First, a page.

Donnie Baseball had a lot of success as a young baseball player

Donald Arthur Mattingly is as American as apple pie. He's from Indiana. He was becoming a baseball star around the time John Cougar Mellencamp dominated FM radio with his Midwestern heartland rock and roll.
Don became known as The Hitman, and also Donnie Baseball. Not everyone who becomes well known in baseball gets a nickname that sticks. Don got two. I think this is a testament to how well liked he always was, and still is.
Don got to debut and play some in 1982, but that was just a bit of a taste. They do it like that. Bring a kid up and let him get a taste for motivation, and also for the team to make some evaluations. They send him back down, and let him work hard so he can come back. Don cam back in 1983, and this was his official rookie season.
Donnie baseball is famously ambidextrous, probably could have been a switch hitter. He could certainly throw well with both arms. He was a pitcher in school. Was a part of a championship little league team. He also played some second base.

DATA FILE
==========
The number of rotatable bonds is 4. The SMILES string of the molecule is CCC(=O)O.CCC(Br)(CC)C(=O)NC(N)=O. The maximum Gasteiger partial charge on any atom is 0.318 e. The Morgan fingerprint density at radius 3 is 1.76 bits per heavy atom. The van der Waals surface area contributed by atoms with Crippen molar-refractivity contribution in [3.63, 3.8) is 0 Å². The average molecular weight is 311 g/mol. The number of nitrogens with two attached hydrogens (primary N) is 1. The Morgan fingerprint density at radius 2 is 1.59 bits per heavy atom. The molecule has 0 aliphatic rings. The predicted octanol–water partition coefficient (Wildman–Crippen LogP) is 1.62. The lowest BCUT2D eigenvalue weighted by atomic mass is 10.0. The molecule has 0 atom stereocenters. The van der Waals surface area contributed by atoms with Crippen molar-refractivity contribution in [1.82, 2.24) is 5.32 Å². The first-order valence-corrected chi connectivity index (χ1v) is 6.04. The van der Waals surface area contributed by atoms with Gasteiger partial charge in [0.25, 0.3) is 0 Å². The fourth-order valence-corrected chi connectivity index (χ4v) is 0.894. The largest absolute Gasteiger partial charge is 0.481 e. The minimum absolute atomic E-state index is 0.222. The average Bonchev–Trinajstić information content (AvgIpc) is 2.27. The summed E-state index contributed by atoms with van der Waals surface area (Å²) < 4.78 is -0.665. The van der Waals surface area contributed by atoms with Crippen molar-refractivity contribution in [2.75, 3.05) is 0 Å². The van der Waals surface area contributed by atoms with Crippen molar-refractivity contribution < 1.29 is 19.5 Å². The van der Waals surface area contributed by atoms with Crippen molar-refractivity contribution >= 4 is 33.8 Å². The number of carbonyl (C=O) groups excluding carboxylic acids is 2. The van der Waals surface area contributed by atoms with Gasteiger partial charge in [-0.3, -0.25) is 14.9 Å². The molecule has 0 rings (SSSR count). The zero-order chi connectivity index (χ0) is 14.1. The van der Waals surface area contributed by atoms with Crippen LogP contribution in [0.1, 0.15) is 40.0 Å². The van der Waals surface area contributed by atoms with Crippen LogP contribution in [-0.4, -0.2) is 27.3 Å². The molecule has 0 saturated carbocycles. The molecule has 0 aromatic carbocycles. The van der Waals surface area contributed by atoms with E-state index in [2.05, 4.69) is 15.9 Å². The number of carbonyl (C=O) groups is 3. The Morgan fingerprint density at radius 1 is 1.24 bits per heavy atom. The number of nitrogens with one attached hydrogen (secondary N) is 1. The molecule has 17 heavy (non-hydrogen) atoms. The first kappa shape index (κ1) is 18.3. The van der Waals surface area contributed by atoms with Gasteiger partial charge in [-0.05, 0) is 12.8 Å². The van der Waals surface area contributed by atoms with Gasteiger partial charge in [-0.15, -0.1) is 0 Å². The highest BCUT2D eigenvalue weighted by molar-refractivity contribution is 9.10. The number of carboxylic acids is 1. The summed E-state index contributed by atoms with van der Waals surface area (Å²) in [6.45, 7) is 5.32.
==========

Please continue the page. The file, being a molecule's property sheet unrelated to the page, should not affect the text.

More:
Things got serious in high school. Don was part of a team that won 59 straight baseball games. Can you imagine having such an expectation of winning at anything? Well, Don was damned good. The rest of the team was too. They won a state championship, then the next year finished as runner up. So there were eyes on Don from the time he was in high school. Even though Don was small.
Don Mattingly holds a lot of state records for high school baseball still. He accepted a scholarship to go to a university and play baseball. The Yankees came calling, and Don answered them instead. He got a fat bonus for those days, $23K.

Big expectations on both ends for Don Mattingly and the New York Yankees